What does the modern drafting table look like? Designers use a mix of multimedia tools and techniques when modelling a space and its interior during each stage of the design process, including conception, presentation, and construction. Manual drafting, digitally and by hand, demands a broad skillset from designers that combines creativity and precision with proficiency, both in the technology they use and their technique. This is our guide to drawing in the twenty-first century.
Presentation is everything. Whether you are a designer pitching presentation sheets to potential clients or drafting construction documents for contractors, clarity, style and precision are vital. The essential elements of these two types of hand-drafted drawings are summarized in this concise, demonstrative explainer for new practitioners. From title blocks to partition and ceiling plans, this chapter’s hand-drawn illustrations are themselves a great index for how to index your designs.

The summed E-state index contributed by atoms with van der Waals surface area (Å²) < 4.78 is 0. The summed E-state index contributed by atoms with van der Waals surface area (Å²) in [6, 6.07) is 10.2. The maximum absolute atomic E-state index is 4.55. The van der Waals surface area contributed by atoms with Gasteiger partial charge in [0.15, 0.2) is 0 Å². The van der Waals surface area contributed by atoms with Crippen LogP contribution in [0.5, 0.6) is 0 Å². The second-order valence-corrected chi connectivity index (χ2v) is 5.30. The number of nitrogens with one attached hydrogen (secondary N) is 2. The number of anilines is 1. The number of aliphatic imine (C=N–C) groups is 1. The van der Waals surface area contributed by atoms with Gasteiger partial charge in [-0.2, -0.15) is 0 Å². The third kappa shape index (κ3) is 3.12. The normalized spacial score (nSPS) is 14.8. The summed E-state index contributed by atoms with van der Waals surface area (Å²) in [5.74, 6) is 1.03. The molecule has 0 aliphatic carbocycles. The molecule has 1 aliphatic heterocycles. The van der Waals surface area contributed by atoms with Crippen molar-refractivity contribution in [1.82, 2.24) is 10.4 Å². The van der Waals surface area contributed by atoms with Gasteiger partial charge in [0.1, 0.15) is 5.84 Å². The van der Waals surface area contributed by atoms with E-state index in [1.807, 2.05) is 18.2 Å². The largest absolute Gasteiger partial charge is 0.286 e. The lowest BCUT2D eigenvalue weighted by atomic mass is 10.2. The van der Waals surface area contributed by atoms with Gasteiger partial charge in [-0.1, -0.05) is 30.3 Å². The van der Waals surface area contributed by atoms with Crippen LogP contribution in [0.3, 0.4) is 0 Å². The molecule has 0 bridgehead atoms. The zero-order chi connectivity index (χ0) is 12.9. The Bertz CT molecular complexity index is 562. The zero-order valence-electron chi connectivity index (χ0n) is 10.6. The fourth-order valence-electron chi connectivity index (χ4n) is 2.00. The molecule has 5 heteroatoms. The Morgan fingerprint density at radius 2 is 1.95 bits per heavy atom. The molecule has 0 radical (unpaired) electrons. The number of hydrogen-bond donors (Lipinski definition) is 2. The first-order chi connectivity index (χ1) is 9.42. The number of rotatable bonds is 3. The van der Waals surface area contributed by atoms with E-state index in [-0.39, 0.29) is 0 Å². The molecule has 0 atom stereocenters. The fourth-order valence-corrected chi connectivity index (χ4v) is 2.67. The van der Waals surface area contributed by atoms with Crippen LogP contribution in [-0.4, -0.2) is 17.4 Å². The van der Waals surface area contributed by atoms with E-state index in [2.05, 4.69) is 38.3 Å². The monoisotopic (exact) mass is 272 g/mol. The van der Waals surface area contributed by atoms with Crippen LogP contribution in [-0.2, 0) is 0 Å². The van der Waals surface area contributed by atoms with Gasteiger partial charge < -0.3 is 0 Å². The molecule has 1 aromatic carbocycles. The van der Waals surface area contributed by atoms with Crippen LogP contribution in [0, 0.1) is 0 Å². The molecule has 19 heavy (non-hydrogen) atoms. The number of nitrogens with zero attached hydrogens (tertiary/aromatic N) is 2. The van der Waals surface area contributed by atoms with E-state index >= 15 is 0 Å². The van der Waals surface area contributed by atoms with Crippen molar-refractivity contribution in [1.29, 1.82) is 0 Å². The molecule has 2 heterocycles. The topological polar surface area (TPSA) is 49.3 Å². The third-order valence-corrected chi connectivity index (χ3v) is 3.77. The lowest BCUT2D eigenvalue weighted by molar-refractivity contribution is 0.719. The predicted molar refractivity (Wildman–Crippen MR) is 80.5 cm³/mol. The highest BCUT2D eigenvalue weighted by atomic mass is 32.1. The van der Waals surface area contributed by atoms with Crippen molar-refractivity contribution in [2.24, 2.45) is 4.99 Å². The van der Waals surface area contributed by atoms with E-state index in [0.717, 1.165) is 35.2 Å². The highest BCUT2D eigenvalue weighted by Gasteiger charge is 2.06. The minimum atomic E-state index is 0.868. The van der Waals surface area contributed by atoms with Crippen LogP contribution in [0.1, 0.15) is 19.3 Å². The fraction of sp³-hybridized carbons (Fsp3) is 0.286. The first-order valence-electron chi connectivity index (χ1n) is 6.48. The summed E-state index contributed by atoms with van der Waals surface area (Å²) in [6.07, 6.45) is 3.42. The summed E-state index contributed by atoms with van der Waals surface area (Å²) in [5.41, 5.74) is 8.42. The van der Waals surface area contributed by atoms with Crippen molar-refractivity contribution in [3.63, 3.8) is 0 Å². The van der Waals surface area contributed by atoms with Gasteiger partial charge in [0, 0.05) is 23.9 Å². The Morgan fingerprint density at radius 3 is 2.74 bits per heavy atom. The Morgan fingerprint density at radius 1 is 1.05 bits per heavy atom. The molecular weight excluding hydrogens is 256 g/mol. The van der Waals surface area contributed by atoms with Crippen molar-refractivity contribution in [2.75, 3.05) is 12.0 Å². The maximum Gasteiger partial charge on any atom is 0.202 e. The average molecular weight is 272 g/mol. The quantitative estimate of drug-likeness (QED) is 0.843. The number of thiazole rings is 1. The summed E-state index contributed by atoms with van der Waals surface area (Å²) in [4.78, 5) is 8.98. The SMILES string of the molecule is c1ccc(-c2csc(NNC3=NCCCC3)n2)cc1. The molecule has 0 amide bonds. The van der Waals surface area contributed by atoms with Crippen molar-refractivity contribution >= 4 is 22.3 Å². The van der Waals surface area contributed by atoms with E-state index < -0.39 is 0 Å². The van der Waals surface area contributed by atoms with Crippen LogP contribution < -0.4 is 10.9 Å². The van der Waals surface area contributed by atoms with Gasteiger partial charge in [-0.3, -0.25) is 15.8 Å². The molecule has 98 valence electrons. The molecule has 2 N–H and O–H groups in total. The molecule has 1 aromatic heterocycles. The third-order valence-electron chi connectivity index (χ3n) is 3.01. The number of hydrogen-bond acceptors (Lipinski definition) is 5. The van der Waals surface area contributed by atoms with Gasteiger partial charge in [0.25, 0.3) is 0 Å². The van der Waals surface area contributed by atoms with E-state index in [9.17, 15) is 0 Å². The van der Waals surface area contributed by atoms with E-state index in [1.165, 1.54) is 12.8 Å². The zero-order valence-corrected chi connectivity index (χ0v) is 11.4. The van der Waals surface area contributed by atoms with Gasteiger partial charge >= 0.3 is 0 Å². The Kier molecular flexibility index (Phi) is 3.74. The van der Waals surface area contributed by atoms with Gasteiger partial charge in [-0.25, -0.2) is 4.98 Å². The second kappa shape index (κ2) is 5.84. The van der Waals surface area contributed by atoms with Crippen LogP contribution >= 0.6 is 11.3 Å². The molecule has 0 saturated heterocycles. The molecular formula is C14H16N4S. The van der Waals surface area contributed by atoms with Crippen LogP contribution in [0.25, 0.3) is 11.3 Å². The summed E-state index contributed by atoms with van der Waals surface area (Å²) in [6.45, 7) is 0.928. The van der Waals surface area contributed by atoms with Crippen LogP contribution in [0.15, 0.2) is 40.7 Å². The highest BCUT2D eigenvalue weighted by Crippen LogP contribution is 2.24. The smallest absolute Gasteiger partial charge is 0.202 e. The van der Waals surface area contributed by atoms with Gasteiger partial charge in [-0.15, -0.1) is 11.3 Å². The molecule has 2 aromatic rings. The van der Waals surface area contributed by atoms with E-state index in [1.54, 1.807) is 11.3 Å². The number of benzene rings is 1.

AutoCAD is one of the key computer programs for designers when manual drafting and an important tool for sketching digitally. Step-by-step visual instructions layout the roadmap to creating your digital drawings and the journey that designers take when navigating AutoCAD’s user-interface. Explore how to use Dynamic Inputs, the Command Prompt function, and the interactive resources available to you as part of the virtual drafting table.
Architectural design, by its nature, poses complex three-dimensional problems. Building Information Modeling (BIM for short) collects large datasets that describe every aspect of a building, and Revit Architecture is the most popular interior design computer program for organising and presenting this complex information in a single database. Read about Revit 2020 in this comprehensive introduction to the program.
Hand-drawing and digital design are not mutually exclusive but compatible processes in manual drafting. “Proficiency in multiple media gives the designer the best of both worlds: the beauty and control of manual work paired with the power and speed of the computer”, writes Lydia Sloan Cline. In this in-depth, multidisciplinary chapter, readers will learn the fundamentals of a combined approach alongside the benefits of flexibly interchanging – and further merging – virtual and physical design.
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